New Delhi: The absence of a comprehensive database on migrant workers was one of the major reasons that pushed the Narendra Modi government to drop the idea of cash transfers to these workers as part of its Covid-19 economic package, ThePrint has learnt.
Amid criticism that the Rs 20 lakh crore package announced last week did not include cash transfers to migrant workers, senior government officials said the idea was actively debated at the highest level.
But more than financial constraints, it was the lack of a database with details of bank accounts and Aadhaar numbers of these workers that proved to be a hurdle, said the officials who didn’t wish to be named.
The government had a database of only 28 lakh migrants who were in relief camps opened by state governments, along with their Aadhaar numbers and bank account details. The rest, an estimated 7-8 crore migrants, were either residing within the industries where they work or travelling back to their homes, said the officials.
The government had no details about these workers to find a way of enabling cash transfers, said one of the officials.
As a result, the government opted to provide them free food and then work under the Mahatma Gandhi National Rural Employment Guarantee scheme, when they return to their native places.
In the relief package, it announced that every migrant worker, irrespective of whether he has a ration card, will get 5 kg of wheat or rice and 1 kg of chana per family, free of cost at a total estimated cost to the exchequer of Rs 3,500 crore.
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While making the economic package announcements, Finance Minister Nirmala Sitharaman had said that the government is estimating that there are around 8 crore migrants, who will avail of the free food grain facility. She added that this data was collated based on figures received from state governments.
Sitharaman also increased the allocation under MGNREGA by Rs 40,000 crore to over Rs 1 lakh crore.
The government also decided to open up the railway network to facilitate the migrants to return to their towns and villages, said the officials.
Criticism for handling of crisis
After Prime Minister Narendra Modi announced a nationwide lockdown beginning 25 March, crores of workers started their long journey back home to their towns and villages on foot and bicycles after being deprived of their jobs and livelihoods.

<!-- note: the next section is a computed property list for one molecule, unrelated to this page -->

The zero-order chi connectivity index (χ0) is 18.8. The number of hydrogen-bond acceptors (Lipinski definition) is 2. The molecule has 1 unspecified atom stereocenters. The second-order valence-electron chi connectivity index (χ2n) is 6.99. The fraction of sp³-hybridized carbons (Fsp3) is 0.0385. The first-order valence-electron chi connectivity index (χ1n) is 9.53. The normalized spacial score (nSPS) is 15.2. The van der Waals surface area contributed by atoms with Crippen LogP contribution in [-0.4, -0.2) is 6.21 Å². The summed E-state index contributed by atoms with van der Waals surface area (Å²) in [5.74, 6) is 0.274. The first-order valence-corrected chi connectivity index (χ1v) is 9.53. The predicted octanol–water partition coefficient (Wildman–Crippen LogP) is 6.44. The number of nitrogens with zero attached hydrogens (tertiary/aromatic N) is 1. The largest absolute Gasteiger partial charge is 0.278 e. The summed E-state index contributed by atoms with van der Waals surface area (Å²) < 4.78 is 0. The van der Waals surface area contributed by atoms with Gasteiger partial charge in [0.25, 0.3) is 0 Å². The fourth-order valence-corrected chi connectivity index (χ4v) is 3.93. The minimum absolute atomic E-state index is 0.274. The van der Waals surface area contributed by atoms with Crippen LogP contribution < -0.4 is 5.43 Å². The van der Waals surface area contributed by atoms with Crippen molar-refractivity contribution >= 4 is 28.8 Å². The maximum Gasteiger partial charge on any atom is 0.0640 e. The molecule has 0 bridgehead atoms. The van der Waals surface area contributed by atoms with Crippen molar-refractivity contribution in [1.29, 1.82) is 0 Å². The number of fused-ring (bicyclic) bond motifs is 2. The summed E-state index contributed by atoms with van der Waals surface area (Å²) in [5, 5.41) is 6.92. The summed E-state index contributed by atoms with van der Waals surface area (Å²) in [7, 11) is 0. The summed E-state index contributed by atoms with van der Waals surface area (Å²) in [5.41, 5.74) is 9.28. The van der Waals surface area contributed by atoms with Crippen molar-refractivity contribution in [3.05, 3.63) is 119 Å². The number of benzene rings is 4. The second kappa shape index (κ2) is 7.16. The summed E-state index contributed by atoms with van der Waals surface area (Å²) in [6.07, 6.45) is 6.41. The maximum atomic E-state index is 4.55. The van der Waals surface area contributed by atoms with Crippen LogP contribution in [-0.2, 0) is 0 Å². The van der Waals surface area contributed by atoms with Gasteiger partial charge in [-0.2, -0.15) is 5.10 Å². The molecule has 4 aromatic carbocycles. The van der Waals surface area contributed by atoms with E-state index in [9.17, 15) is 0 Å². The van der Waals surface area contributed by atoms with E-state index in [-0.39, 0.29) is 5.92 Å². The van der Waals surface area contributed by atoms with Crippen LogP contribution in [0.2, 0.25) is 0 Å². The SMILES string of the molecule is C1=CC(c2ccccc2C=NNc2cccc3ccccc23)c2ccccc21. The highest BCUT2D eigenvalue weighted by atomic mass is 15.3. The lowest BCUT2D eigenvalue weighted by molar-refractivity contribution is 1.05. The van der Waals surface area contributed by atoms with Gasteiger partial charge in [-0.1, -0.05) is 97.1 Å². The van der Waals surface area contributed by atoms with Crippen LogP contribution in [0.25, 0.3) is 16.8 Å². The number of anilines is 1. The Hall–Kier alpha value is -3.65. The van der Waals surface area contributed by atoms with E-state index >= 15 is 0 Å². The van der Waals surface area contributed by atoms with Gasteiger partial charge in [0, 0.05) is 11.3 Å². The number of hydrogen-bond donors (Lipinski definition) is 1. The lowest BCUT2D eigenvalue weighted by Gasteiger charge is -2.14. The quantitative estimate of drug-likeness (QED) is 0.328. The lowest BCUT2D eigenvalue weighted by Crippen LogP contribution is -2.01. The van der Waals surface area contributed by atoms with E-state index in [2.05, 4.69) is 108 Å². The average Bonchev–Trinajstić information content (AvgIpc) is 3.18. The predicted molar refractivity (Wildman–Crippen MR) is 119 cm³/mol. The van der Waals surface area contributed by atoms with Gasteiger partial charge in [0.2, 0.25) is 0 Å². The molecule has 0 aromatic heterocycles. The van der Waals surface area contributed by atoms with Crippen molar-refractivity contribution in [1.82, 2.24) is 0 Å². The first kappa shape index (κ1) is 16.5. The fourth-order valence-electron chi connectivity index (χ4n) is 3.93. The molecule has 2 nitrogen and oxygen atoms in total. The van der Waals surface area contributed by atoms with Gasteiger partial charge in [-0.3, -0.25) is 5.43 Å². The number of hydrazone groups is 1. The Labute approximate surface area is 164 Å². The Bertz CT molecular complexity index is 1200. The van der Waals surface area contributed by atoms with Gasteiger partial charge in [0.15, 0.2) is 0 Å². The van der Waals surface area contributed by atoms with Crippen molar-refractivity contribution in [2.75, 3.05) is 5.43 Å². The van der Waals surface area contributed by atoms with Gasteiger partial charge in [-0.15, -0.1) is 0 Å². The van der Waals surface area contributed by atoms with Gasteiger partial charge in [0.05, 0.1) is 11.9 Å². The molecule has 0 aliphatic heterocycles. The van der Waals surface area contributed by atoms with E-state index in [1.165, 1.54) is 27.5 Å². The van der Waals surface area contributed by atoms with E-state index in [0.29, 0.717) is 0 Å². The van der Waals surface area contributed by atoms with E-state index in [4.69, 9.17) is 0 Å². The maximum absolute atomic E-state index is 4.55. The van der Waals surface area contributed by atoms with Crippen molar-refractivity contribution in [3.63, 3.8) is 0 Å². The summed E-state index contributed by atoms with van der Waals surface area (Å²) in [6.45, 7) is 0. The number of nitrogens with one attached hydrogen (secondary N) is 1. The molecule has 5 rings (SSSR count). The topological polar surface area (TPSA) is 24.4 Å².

The government started special trains to ferry these workers only on 1 May. Thousands of workers are still on the road, nearly two months after the lockdown was enforced.
Opposition parties and rights activists have slammed the government for announcing interventions in its economic package that are of a long-term nature, be it the March 2021 deadline for making ‘One Nation One Ration’ card operational across India or converting government-funded housing in cities to rental complexes for migrant labourers and urban poor.
They have pointed out that the migrant workers who have lost their livelihood need immediate cash in hand.
No comprehensive recent migrant database
The Modi government plans to hasten the process of setting up a comprehensive database of migrant workers, but experts say this will be easier said than done.
“There are no credible numbers after the 2011 census. Even the 2011 census will not give you data about the distressed workers. All people who have moved from their state to another state will be classified as a migrant as per the Census definition, even if they hold good government or private sector jobs,” said P.C. Mohanan, former chairman of the National Statistical Commission.
“There is no way of getting a realistic number of casual labourers,” he said.
Before the Census, there is a National Sample Survey Office survey of 2007-08, but no recent survey or data is available, said Mohanan. He added that the Census 2021 exercise should be used to ask a few more questions about whether a worker is a migrant and a casual worker, or self employed.
However, he flagged that due to the National Population Register (NPR) exercise, migrants may be hesitant to disclose their true status. “Migration data will be the first victim of the NPR exercise,” he said.
Census 2011 had estimated that the total number of inter-state migrants was 5.42 crore, of which 1.25 crore had moved looking for employment. Inter-state migrants in urban India were estimated at 3.83 crore, of which 1.04 crore moved looking for employment.
Former chief economic advisor Arvind Subramanian had used railway passenger data in the 2017 Economic Survey to estimate an annual inter-state migration of around 90 lakh since 2011. But this approach was criticised by many economists and statisticians.
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